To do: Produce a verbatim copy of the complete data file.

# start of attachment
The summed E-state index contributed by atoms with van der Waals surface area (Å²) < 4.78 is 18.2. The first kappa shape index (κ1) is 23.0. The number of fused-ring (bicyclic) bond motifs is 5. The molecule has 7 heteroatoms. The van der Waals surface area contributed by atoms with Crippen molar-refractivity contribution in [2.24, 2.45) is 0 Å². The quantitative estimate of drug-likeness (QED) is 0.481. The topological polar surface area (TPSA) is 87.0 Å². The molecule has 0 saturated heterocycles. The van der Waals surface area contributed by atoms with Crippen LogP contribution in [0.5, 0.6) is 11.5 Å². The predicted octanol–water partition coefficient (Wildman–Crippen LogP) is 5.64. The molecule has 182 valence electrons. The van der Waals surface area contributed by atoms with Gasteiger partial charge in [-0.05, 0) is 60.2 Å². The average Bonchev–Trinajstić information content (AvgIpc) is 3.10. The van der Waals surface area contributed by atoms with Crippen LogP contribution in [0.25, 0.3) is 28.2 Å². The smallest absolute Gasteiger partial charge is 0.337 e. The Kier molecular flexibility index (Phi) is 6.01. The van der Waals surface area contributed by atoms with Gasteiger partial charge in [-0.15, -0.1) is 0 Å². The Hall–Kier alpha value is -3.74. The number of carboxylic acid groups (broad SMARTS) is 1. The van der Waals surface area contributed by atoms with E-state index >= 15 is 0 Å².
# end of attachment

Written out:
The summed E-state index contributed by atoms with van der Waals surface area (Å²) < 4.78 is 18.2. The first kappa shape index (κ1) is 23.0. The number of fused-ring (bicyclic) bond motifs is 5. The molecule has 7 heteroatoms. The van der Waals surface area contributed by atoms with Crippen molar-refractivity contribution in [2.24, 2.45) is 0 Å². The quantitative estimate of drug-likeness (QED) is 0.481. The topological polar surface area (TPSA) is 87.0 Å². The molecule has 0 saturated heterocycles. The van der Waals surface area contributed by atoms with Crippen LogP contribution in [0.5, 0.6) is 11.5 Å². The predicted octanol–water partition coefficient (Wildman–Crippen LogP) is 5.64. The molecule has 182 valence electrons. The van der Waals surface area contributed by atoms with Gasteiger partial charge in [-0.05, 0) is 60.2 Å². The average Bonchev–Trinajstić information content (AvgIpc) is 3.10. The van der Waals surface area contributed by atoms with Crippen LogP contribution in [0.25, 0.3) is 28.2 Å². The smallest absolute Gasteiger partial charge is 0.337 e. The Kier molecular flexibility index (Phi) is 6.01. The van der Waals surface area contributed by atoms with Gasteiger partial charge in [-0.15, -0.1) is 0 Å². The Hall–Kier alpha value is -3.74. The number of carboxylic acid groups (broad SMARTS) is 1. The van der Waals surface area contributed by atoms with E-state index >= 15 is 0 Å².